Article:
Colombia’s armed conflict, the longest-running in recent global history, left more than 220,000 people dead and about 6.7 million displaced within the region. The cease-fire formalizes the end of combat activities between state forces and the FARC, formally known as the Revolutionary Armed Forces of Colombia — and all hostilities against civilians. After decades of brutal violence and several failed peace processes, this is reason enough to celebrate. It suggests that this time that the two main sides are serious about peace.
Who are the players in Colombia’s security landscape?
The FARC — On Sept. 13-19, the FARC will hold its 10th Conference to decide whether to approve the accord, dissolve itself as an armed group and become a political movement. One FARC Front has announced that it is reluctant to demobilize, and others may follow the dissident group.
The government and FARC leaders face the same task: communicating that the negotiated end of the conflict is a win-win situation for all.
This is proving to be tough already. The Colombian armed forces’ narrative pitches the end of the conflict as a victory by the state forces. This viewpoint helps honor the service of government troops and placate anyone reluctant to see former FARC members reintegrated into society. But this stance will not sit well with the FARC, since they do not want to go down in history as the loser.
Other violent non-state groups — The FARC is the largest non-state armed group in Colombia — but not the only one. One danger is that the FARC’s demobilization will have a “balloon effect” on the operational sites of other groups, including the ELN, Colombia’s second-largest rebel group, and numerous right-wing and criminal groups. If the state does not establish its presence quickly, these groups may move to the regions the FARC leave behind and fill the power vacuum. These groups may also recruit demobilized FARC combatants or forge alliances with newly emerging groups in areas they already control.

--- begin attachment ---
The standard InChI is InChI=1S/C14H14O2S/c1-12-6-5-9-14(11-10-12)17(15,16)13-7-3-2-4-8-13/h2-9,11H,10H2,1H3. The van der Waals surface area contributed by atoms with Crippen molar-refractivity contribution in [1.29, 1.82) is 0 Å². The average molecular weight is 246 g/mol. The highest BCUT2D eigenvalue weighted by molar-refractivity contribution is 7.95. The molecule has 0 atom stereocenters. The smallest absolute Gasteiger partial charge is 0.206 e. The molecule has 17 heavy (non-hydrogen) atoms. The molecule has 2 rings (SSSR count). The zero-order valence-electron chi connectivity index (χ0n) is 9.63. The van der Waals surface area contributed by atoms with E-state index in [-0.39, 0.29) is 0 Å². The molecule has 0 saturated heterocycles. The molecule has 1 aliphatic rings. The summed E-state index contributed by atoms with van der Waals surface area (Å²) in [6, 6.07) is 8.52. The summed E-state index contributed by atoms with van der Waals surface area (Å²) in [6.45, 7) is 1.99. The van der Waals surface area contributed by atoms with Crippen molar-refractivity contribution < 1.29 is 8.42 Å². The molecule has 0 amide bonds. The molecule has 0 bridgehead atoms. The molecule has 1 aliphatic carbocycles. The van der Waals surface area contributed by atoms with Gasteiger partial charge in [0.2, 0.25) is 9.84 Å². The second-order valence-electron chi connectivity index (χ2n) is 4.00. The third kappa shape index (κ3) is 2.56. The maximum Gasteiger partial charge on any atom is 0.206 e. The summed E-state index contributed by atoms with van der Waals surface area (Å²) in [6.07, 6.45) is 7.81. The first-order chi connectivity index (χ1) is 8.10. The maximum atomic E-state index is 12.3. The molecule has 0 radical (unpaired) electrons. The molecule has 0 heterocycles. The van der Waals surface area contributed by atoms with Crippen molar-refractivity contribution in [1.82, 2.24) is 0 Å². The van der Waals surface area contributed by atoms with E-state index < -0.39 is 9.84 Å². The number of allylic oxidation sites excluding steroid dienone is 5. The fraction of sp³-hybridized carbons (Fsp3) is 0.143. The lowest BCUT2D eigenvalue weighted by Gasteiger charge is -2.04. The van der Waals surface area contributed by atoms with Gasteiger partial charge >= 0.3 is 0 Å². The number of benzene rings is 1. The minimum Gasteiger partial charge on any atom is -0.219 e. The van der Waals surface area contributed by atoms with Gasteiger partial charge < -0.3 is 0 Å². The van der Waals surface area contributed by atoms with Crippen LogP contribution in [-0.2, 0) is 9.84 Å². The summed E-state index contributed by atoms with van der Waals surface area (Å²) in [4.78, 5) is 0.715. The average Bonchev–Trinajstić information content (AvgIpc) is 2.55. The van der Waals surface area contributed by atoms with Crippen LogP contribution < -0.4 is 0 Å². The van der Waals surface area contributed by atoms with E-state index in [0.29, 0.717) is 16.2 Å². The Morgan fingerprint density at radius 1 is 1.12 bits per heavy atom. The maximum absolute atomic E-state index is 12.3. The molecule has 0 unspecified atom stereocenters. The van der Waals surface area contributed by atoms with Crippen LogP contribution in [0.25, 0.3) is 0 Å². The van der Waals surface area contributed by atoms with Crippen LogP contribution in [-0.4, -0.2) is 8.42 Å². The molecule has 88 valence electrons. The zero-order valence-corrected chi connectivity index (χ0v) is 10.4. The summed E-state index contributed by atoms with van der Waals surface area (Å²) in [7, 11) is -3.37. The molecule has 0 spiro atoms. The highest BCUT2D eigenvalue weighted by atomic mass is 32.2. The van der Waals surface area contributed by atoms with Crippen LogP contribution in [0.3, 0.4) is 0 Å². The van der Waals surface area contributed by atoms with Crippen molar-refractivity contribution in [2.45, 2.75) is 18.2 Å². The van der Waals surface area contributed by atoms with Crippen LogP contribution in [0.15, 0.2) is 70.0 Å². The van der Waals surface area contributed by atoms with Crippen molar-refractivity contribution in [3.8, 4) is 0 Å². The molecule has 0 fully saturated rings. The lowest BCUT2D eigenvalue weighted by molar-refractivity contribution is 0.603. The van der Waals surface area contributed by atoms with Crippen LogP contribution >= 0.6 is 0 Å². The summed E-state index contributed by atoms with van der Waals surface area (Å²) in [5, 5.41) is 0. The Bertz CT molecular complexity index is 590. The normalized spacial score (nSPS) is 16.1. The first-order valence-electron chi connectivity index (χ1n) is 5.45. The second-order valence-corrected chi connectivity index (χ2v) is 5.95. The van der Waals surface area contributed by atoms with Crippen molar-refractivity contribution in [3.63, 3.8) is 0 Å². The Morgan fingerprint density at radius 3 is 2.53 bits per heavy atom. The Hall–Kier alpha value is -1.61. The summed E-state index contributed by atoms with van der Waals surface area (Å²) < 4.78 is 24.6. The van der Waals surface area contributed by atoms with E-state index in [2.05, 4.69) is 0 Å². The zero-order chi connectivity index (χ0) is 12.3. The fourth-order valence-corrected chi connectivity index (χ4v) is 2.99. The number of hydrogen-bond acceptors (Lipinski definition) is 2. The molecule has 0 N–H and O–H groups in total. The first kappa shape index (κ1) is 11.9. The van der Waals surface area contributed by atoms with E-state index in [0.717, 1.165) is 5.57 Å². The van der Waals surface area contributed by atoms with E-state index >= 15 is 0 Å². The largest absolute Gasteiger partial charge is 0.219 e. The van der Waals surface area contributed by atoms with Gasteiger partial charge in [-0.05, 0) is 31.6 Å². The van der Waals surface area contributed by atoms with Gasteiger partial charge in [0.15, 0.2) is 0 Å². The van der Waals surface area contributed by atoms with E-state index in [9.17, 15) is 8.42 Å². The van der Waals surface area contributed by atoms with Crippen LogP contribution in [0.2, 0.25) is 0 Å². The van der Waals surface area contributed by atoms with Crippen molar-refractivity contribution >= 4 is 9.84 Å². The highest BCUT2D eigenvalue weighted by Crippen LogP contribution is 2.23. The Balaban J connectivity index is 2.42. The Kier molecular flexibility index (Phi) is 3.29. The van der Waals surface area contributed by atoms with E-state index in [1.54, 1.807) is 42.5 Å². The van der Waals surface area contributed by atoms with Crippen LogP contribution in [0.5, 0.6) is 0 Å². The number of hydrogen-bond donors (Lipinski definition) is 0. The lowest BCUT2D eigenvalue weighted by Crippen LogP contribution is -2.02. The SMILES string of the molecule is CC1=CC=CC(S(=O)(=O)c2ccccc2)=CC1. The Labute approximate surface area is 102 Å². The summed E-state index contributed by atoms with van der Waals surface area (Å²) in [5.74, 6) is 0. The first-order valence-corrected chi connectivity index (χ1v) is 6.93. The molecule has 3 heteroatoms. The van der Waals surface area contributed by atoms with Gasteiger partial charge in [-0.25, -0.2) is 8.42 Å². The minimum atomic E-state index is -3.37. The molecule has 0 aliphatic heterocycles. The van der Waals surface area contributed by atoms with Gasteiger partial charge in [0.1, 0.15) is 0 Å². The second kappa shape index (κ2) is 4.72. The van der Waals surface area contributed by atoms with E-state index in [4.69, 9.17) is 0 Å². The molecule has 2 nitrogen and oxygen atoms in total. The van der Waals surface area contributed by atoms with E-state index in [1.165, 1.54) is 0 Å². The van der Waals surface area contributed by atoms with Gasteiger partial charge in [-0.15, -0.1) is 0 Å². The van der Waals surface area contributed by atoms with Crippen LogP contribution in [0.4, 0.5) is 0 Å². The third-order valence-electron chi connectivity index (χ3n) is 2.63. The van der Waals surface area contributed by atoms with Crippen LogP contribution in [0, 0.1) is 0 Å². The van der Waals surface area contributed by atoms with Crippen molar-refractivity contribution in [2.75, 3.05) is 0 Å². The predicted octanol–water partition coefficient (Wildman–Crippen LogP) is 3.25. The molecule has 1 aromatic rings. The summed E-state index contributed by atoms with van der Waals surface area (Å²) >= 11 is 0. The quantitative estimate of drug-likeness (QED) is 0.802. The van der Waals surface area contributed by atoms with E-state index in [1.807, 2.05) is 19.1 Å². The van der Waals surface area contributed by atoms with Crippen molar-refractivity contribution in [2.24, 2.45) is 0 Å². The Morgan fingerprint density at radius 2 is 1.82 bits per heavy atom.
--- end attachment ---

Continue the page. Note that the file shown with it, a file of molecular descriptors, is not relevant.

The world will be watching the 22 normalization zones and six camps spread across the country — the territories where the FARC is supposed to demobilize and lay down weapons. Meanwhile, the other regions will receive less attention, even though armed actors will continue to operate there. As discussed here in the Monkey Cage, the state historically had abandoned many of these areas — which evolved into strategic zones for transnational organized crime, especially the illegal drug trade.
The desert-like north at the Colombia-Venezuela border, for example, constitutes a no man’s land to most Colombians and foreigners. However, this state neglect turned illicit activities into a legitimate income source and attracted many entrepreneurs of violence. In southern Colombia, armed groups exert strong social control over large areas, impeding any information, including on human rights violations, from leaving the region. Here, the war has confined, rather than displaced, citizens. FARC ex-combatants and other groups can easily move to such territories to “govern” them and engage in illicit business deals.
The armed forces — The Colombian armed forces will have to protect FARC ex-combatants in the normalization zones and camps, while continuing military operations against the ELN and other violent non-state groups. The normalization zones will cease to exist after 180 days, and the lines between ex-FARC members and other groups are likely to become increasingly blurred. After decades fighting the “enemy,” the armed forces may be reluctant to let ex-combatants go off and live their own lives. FARC guerrillas have been collaborating with other armed groups, which are still targets of military operations.
The armed forces also have a crucial role in providing marginalized areas with infrastructure and basic services, but if this is to enhance truly sustainable development, these interventions need to go along with strengthening civilian capacities. Past efforts such as Colombia’s Consolidation Plan in 2007, which aimed to recover territory previously held by rebels, had a minimal effect: Many regions saw military interventions, but no follow-up development of civilian institutions.